Every day an article’s published about how online enables free video content from major TV network programming. If you haven’t read these articles online, you could probably watch the shows on TV and they’ll tell you to go to the Web to view them again. TV broadcasters want you to go online and watch full shows for free.
Disney reportedly will offer its content online in a forced-advertising player that allows viewers to forward, pause, and rewind ads, but not skip them. What gets me is how Disney’s telling its advertisers this will work out, but that’s for later in our program.
Is this an end run around the DVR and on-demand time-shifters who avoid the TV advertising glut? Maybe. Then again, it could be all that TV broadcasters can do to survive: being where their audience spends more and more of its time.
“Video neutrality” has leveled the content distribution playing field. You can now watch a TV show tonight in the comfort of your living room or watch it online tomorrow for no cost. Is this really neutrality? For the audience it is. But for the advertisers buying :30 spots on the show, it could be perceived as an online value-add gyp… or benefit.
Brand advertisers that spend big bucks on broadcast spots will be grinding on the bone of contention with publishers who so much as mention charging for online, even if the TV spots do force commercial viewing. Is that really an ad model? Or is it just a quick way to avoid being neutered by online advertising? Maybe there’s a new term here: “video neutering,” video neutrality’s sad, sinister cousin.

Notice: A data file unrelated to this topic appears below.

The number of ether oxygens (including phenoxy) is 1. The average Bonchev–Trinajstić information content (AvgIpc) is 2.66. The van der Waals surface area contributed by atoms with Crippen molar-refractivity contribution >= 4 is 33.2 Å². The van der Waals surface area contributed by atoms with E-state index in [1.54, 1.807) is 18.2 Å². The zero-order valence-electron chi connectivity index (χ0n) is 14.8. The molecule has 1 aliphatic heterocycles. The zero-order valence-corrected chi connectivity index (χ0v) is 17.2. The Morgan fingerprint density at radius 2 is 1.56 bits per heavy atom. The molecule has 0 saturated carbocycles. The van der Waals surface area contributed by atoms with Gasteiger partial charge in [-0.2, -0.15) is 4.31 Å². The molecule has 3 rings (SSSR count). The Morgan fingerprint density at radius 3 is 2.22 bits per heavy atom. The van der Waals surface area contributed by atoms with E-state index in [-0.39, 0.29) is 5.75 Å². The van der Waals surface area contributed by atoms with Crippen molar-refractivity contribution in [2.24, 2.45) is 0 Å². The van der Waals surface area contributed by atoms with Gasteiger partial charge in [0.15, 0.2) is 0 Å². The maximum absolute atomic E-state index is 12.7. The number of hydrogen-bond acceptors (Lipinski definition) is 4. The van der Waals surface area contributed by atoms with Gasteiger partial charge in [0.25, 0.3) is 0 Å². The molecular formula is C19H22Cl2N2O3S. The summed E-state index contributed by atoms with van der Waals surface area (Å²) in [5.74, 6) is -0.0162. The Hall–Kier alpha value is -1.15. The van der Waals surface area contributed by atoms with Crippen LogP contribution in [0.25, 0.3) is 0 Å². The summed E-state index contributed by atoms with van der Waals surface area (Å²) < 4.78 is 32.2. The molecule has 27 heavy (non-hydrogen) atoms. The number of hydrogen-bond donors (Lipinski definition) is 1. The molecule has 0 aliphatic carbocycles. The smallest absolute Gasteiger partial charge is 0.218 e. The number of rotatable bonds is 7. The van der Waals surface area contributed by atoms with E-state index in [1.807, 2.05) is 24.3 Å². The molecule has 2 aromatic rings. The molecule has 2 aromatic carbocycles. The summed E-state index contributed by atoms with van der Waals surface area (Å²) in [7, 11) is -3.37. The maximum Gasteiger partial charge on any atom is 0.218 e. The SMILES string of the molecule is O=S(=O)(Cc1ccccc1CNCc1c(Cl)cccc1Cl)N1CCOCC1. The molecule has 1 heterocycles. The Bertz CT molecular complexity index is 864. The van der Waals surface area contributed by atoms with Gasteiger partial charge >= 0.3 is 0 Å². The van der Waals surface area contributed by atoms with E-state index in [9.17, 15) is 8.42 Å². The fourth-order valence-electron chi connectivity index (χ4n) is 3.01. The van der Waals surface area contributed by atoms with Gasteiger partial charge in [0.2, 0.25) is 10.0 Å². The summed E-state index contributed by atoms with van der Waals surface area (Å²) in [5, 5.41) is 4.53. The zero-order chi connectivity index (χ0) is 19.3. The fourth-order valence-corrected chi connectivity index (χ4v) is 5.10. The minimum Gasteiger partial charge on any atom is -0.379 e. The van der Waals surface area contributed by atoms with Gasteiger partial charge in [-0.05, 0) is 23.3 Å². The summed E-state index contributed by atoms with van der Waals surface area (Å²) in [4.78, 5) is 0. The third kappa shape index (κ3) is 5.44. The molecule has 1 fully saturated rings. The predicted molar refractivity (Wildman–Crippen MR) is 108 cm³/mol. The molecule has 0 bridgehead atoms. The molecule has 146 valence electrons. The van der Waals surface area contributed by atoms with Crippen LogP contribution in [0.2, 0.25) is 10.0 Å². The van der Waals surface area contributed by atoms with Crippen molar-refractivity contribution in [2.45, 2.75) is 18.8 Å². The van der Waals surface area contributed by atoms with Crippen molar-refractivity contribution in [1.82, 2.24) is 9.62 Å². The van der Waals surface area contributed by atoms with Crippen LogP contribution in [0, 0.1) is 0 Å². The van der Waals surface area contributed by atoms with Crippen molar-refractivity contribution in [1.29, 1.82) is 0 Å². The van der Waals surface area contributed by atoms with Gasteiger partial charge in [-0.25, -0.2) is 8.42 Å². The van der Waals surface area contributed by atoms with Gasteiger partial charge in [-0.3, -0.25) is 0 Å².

The other option? We fall into a series of technology trends that influence advertisers to jump online with guarantees of impressions, richness, and a captive audience that can’t wait to see small-format, digitally compressed shows while they do many other things online. Seems like a stretch to me.
Big brand advertisers should pay close attention to the fact online video isn’t the panacea for the digital shift in their audience. At least, not yet.
Will this TV exodus to online going to overtake rich advertising? I don’t profess any sure answers, just possibilities. If video wins the day, we’ll surely miss a large quantity of great learning from rich media advertising. Video won’t allow brand marketers the measurement detail they’re used to or could enjoy with rich advertising.
Video is one element in an interactive experience (be it an ad or a Web site), not the whole experience. Most people don’t make the distinction between video and a rich media banner ad in terms of advertising, but here’s the issue at the core of the video onslaught:
Video isn’t truly interactive.
Sure, you can interact with it. But you can’t do much more than control the play (the cue points in the video), and where you control play isn’t trackable, either. It’s a very lo-fi interactive ad. It’s a different story if you allow users to post comments or share, but a lot of the time we only see that on video sites such as IFILM and YouTube.
On the other hand, a rich media ad provides marketers with a multitude of interactions to track; too many, in some cases. As I’ve said before, there’s a real opportunity in valuing an online ad interaction in league with conversions, unaided awareness, and the whole host of brand and direct response metrics out there.
As we push forward into the great unknown of interaction through digital media, we must remember a content shift isn’t a forerunner of things to come but a reality that’s already here. What’s coming is the possibility to allow every image we see on a screen to no longer be static but to be the beginning of an interactive experience.
Oh, and we should have fun while we’re getting there, too.
Join us for our Online Video Advertising Forum in New York City, June 16, 2006.
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